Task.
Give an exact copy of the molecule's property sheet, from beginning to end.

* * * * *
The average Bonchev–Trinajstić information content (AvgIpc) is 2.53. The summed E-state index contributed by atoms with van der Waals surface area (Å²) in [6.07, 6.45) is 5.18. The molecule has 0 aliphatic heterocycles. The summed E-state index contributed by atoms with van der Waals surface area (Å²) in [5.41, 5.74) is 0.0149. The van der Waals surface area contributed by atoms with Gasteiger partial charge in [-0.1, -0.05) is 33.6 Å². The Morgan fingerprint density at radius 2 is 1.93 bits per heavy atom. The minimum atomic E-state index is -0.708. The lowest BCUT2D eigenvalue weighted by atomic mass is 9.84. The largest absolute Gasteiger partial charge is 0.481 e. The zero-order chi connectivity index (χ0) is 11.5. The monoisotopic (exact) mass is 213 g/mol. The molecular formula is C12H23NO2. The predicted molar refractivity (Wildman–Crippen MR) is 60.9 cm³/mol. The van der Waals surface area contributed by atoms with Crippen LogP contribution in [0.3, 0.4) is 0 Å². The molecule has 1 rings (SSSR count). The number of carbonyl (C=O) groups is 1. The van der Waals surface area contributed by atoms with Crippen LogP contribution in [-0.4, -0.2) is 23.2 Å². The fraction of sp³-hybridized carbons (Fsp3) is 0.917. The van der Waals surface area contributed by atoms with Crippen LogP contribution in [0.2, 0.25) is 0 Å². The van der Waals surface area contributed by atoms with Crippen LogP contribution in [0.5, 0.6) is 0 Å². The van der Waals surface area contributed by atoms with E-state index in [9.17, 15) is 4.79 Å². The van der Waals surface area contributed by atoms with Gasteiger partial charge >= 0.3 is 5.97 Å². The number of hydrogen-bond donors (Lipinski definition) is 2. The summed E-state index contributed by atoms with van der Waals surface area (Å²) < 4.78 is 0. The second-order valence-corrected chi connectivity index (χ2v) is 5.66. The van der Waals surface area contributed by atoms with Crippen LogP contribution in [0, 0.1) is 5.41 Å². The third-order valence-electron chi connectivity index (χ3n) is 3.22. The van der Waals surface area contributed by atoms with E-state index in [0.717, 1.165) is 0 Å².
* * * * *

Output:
The average Bonchev–Trinajstić information content (AvgIpc) is 2.53. The summed E-state index contributed by atoms with van der Waals surface area (Å²) in [6.07, 6.45) is 5.18. The molecule has 0 aliphatic heterocycles. The summed E-state index contributed by atoms with van der Waals surface area (Å²) in [5.41, 5.74) is 0.0149. The van der Waals surface area contributed by atoms with Gasteiger partial charge in [-0.1, -0.05) is 33.6 Å². The Morgan fingerprint density at radius 2 is 1.93 bits per heavy atom. The minimum atomic E-state index is -0.708. The lowest BCUT2D eigenvalue weighted by atomic mass is 9.84. The largest absolute Gasteiger partial charge is 0.481 e. The zero-order chi connectivity index (χ0) is 11.5. The monoisotopic (exact) mass is 213 g/mol. The molecular formula is C12H23NO2. The predicted molar refractivity (Wildman–Crippen MR) is 60.9 cm³/mol. The van der Waals surface area contributed by atoms with Crippen LogP contribution in [0.3, 0.4) is 0 Å². The molecule has 1 rings (SSSR count). The number of carbonyl (C=O) groups is 1. The van der Waals surface area contributed by atoms with Crippen LogP contribution in [-0.4, -0.2) is 23.2 Å². The fraction of sp³-hybridized carbons (Fsp3) is 0.917. The van der Waals surface area contributed by atoms with Crippen LogP contribution in [0.2, 0.25) is 0 Å². The van der Waals surface area contributed by atoms with Crippen LogP contribution in [0.5, 0.6) is 0 Å². The van der Waals surface area contributed by atoms with E-state index in [9.17, 15) is 4.79 Å². The van der Waals surface area contributed by atoms with Gasteiger partial charge >= 0.3 is 5.97 Å². The number of hydrogen-bond donors (Lipinski definition) is 2. The summed E-state index contributed by atoms with van der Waals surface area (Å²) < 4.78 is 0. The second-order valence-corrected chi connectivity index (χ2v) is 5.66. The van der Waals surface area contributed by atoms with Crippen LogP contribution in [0, 0.1) is 5.41 Å². The third-order valence-electron chi connectivity index (χ3n) is 3.22. The van der Waals surface area contributed by atoms with E-state index in [0.717, 1.165) is 0 Å².